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John D. Mullen (essay date spring 1979)

(Nineteenth-Century Literary Criticism)

SOURCE: Mullen, John D. “Between the Aesthetic and the Ethical: Kierkegaard's Either/Or.Philosophy Today 23, no. 1/4 (spring 1979): 84-94.

[In the following essay, Mullen questions the usual reading of Either/Or that positions the aesthetic and the ethical as two progressive stages of life.]


In the following paper I would like to call into question what seems to be the accepted way of reading S. Kierkegaard's Either/Or. ([4]) This interpretation can be developed in the following way. First, Either/Or depicts the first two stages of a journey of the spirit similar in logical structure to Hegel's Phenomenology, with the exception of the “leaps” between stages. Second, that the ethical is the second stage and is therefore “closer” to the “final” religious stage than the aesthetic. Third, that since Kierkegaard's own views coincide with (a version of) the religious stage, the views of the ethicist are “closer” to those of Kierkegaard than those of the aesthete and thus Judge William's diagnosis and criticism of A in Either/Or represents the correct (meaning Kierkegaard's) diagnosis and criticism of the aesthetic life. Fifth, that it is unequivocally accurate to claim that the life of the aesthetic is lacking in freedom, spirit, self-discipline, self-knowledge, willed-despair, a concept of good and evil, and a life view.

I believe that each of these five propositions is incorrect. Against these I would place the following. First, Either/Or depicts the most general features of the two life views predominent (in Kierkegaard's mind) in 19th century Europe, and thus the two modes of life from which one would be likely to enter the religious mode. Second, that there is no ranking of the two modes; and in particular, that the ethical is not a stage through which a former aesthete must, will, or even is likely to pass, before realizing the religious. Third, that the Judge's description and criticism of the mode of life of A is not Kierkegaard's. Finally, that it is not unequivocally accurate to describe the life of A in the terms of number five above.

I will argue for the second way of reading Either/Or by first reconstructing in a relatively systematic way the life views of the aesthete and the ethicist. This will bring out the overlooked fact that each is relatively complete unto itself, and isomorphic to the other in the sense that for every major concept and principle of one (e.g., freedom, the necessity to will despair, etc.) there is an analogously functioning concept or principle in the other. This fact has been overlooked partially because the commentators, having accepted the principles of the accepted reading, have allowed Judge William to provide the explication of A's views, rather than constructing the explication directly from A's writings.1 The existence of this isomorphism shows that the Judge's criticisms of A's life are false from A's point of view, while true from A's point of view if directed at the Judge himself. The explication of the Judge's views will bring out the manner in which his criticisms of A rely upon his Hegelian philosophy rendering it impossible for these criticisms to represent the views of Kierkegaard. This suggests the following conclusion about the place of Either/Or in Kierkegaard's authorship. Kierkegaard was never interested in criticizing ideas as such, but only ideas as functioning in life. He notes in Point of View that the pseudonymous authorship with the addition of Postscript describes two ways of becoming a Christian, “… viz. away from the aesthetical in order to become a Christian … the other way … viz. away from the System, from speculation, etc., in order to become a Christian …”. ([5], p. 42) Either/Or provides the touchstone for this authorship by providing a description of the two staging platforms (not stages) from which one would be likely to enter the religious life. Volume two describes the realization in ordinary life of the principles of Hegelian philosophy, which...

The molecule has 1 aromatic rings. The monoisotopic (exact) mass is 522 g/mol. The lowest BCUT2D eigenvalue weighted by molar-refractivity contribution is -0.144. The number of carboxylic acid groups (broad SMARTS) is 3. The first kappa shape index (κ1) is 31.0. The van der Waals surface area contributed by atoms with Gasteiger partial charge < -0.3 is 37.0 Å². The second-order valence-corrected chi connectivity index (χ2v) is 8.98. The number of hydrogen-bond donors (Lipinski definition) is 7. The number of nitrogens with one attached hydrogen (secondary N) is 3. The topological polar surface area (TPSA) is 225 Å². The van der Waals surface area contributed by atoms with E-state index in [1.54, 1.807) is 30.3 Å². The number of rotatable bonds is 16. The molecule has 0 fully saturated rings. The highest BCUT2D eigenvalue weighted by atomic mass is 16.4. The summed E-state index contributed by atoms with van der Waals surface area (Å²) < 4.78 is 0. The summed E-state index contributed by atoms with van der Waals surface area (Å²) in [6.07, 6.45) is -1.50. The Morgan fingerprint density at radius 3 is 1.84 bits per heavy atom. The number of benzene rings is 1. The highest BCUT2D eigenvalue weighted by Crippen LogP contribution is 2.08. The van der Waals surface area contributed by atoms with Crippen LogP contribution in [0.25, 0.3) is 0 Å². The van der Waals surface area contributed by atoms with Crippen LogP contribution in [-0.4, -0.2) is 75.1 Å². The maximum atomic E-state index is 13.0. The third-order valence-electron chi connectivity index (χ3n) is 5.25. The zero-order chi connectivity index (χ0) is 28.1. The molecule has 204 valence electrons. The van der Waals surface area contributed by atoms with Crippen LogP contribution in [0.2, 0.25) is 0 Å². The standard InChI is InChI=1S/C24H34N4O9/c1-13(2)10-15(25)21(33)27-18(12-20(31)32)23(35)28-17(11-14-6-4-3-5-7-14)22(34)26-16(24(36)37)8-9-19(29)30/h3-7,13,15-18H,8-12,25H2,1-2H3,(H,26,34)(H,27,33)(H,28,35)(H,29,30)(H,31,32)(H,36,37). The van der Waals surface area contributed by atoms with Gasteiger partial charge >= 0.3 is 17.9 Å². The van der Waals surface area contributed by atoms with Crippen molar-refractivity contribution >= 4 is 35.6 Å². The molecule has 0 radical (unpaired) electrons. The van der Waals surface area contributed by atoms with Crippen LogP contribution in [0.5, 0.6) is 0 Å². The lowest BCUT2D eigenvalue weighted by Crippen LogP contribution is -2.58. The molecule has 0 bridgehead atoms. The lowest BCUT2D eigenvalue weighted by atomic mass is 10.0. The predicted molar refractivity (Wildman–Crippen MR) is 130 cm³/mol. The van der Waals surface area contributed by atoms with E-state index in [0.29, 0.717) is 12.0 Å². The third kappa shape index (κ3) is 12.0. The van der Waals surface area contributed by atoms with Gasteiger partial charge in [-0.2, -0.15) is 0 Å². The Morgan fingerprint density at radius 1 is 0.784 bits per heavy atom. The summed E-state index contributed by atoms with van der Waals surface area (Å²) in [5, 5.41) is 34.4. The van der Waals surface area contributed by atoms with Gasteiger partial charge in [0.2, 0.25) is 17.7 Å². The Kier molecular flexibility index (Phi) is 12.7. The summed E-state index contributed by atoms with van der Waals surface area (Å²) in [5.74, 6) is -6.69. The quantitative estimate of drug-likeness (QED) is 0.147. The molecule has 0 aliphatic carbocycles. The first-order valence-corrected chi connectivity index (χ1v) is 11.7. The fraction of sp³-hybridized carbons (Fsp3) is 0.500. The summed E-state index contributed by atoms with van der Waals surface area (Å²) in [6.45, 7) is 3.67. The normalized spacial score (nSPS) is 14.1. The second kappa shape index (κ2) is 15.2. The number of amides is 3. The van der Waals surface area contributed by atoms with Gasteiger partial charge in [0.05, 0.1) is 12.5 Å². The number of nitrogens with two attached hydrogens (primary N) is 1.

(The entire section is 97,275 words.)